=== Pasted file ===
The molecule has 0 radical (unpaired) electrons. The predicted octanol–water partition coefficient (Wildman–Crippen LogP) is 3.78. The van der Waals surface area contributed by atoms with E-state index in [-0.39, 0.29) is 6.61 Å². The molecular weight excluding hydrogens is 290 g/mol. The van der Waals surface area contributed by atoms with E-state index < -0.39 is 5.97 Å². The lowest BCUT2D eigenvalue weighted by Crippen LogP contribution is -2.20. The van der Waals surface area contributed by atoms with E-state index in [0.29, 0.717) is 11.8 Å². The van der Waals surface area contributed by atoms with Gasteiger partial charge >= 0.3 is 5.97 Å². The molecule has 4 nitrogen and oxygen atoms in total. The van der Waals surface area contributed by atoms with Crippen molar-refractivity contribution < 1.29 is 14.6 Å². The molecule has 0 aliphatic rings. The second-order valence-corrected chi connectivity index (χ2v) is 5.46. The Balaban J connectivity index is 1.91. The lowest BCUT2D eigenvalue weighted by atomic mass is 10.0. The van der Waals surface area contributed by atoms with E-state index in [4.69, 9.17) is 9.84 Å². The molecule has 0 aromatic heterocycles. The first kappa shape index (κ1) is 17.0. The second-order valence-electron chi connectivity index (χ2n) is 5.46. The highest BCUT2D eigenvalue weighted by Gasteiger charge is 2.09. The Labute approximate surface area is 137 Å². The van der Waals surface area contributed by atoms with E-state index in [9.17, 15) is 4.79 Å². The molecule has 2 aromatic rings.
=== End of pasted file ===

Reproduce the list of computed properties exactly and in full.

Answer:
The molecule has 0 radical (unpaired) electrons. The predicted octanol–water partition coefficient (Wildman–Crippen LogP) is 3.78. The van der Waals surface area contributed by atoms with E-state index in [-0.39, 0.29) is 6.61 Å². The molecular weight excluding hydrogens is 290 g/mol. The van der Waals surface area contributed by atoms with E-state index < -0.39 is 5.97 Å². The lowest BCUT2D eigenvalue weighted by Crippen LogP contribution is -2.20. The van der Waals surface area contributed by atoms with E-state index in [0.29, 0.717) is 11.8 Å². The van der Waals surface area contributed by atoms with Gasteiger partial charge >= 0.3 is 5.97 Å². The molecule has 4 nitrogen and oxygen atoms in total. The van der Waals surface area contributed by atoms with Crippen molar-refractivity contribution < 1.29 is 14.6 Å². The molecule has 0 aliphatic rings. The second-order valence-corrected chi connectivity index (χ2v) is 5.46. The Balaban J connectivity index is 1.91. The lowest BCUT2D eigenvalue weighted by atomic mass is 10.0. The van der Waals surface area contributed by atoms with E-state index in [4.69, 9.17) is 9.84 Å². The molecule has 0 aromatic heterocycles. The first kappa shape index (κ1) is 17.0. The second-order valence-electron chi connectivity index (χ2n) is 5.46. The highest BCUT2D eigenvalue weighted by Gasteiger charge is 2.09. The Labute approximate surface area is 137 Å². The van der Waals surface area contributed by atoms with E-state index in [9.17, 15) is 4.79 Å². The molecule has 2 aromatic rings.